Workload is an important workplace motivating factor especially in developing countries where health sector human and material resources are limited [1]. This study found that, on average, a clinical staff attends to 52 clients a day. The increased financial accessibility for clients following the implementation of the NHIS has been cited as a major contributory factor for increased utilization of orthodox medical services and, therefore, increased the burden on healthcare staff [2, 25]. The reported average of 52 clients per staff a day can be attributed to the cadre of surveyed health facilities (clinics and health centres) where existing limited health workers attend to high outpatient department (OPD) and inpatient department (IPD) cases.

According to Bennette and Franco [26], motivation to work is determined by individual, organizational, extrinsic and socio-cultural factors. Over the years, interventions to improve performance of employees have centred predominantly on extrinsic motivators, such as financial rewards. Even though financial incentives are important motivational factors, empirical evidence increasingly shows that without the complement of non-financial incentives, financial incentives alone do not yield the needed performance output from employees [2730].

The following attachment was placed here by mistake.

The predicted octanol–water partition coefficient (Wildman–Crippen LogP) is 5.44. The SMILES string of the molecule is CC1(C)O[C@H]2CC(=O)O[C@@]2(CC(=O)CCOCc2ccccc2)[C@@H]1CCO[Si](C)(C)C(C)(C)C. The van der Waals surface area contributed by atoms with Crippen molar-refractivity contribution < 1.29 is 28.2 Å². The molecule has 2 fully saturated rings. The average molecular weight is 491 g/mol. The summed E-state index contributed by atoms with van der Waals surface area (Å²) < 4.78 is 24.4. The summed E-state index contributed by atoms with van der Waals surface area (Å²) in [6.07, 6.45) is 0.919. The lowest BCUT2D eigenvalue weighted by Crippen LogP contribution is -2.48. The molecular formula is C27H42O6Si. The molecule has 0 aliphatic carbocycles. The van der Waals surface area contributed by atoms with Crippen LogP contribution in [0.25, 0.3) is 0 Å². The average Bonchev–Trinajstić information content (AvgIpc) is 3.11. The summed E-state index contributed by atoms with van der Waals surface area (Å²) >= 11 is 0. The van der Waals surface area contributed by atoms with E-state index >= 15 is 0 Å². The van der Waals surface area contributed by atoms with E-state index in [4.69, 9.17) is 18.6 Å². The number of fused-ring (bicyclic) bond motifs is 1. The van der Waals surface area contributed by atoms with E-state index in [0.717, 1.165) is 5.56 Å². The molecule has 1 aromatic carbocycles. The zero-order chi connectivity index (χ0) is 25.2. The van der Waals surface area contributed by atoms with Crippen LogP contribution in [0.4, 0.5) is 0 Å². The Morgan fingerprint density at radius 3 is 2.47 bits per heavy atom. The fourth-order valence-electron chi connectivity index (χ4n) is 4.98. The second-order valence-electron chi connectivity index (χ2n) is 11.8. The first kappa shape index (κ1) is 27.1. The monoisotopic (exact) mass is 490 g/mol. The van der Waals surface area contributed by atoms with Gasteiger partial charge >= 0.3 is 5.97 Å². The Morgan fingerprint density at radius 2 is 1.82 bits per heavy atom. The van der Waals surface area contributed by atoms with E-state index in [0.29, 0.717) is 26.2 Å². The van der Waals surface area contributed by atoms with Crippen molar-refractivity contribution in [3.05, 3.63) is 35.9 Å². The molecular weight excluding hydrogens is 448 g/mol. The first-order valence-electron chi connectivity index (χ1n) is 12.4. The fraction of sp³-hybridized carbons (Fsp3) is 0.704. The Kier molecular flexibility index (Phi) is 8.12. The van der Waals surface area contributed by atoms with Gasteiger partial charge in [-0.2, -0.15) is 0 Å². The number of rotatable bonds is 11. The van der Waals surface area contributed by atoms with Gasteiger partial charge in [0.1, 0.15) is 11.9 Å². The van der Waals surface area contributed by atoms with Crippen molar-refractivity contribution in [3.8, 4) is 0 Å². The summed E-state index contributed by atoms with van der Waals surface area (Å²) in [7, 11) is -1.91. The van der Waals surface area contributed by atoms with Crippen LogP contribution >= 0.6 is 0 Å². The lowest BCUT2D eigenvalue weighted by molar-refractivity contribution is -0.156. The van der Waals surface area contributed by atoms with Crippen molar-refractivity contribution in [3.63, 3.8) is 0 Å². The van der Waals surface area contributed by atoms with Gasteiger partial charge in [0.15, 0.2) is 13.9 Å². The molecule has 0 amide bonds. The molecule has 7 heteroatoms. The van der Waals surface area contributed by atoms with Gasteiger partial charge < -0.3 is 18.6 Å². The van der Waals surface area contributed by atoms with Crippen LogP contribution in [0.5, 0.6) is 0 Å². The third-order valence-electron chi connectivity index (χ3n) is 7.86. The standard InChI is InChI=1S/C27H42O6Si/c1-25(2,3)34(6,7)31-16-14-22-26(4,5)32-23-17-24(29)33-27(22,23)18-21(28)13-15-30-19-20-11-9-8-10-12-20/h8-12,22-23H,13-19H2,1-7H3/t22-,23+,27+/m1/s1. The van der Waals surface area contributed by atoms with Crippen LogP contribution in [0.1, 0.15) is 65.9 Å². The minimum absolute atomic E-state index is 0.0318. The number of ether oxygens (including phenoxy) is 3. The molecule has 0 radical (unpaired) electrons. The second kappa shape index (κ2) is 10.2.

This study found that non-financial incentives, such as transportation to work, career development prospects and resource availability at the workplace, are important sources of motivation for staff although perceived by staff to be dissatisfactory. These observations, therefore, necessitate a redesign of more comprehensive staff motivation packages that emphasize these non-financial incentives. These incentives could be prioritized for funding through allocated sums from internally generated funds (IGFs) of health facilities.

The NHIA could also reward best performing health facilities with these staff motivation packages directly or channeled into tariff increment within the concept of performance-based financing (PBF). The assumption is that this would supplement government and individual facility efforts in health worker motivation as a quality improvement strategy. Improving work incentives for health workers will likely stimulate better efforts towards quality improvement and patient safety.

To ensure the operational sustainability of the NHIS in Ghana, currently the concern of many authors [3133], there is the need to adopt more comprehensive quality improvement interventions that incorporate evidence-based staff motivation strategies. The positive association between staff satisfaction with working conditions and quality care offers stakeholders of health the opportunity to revise existing interventions on staff motivation and quality improvement in Ghana’s primary healthcare system.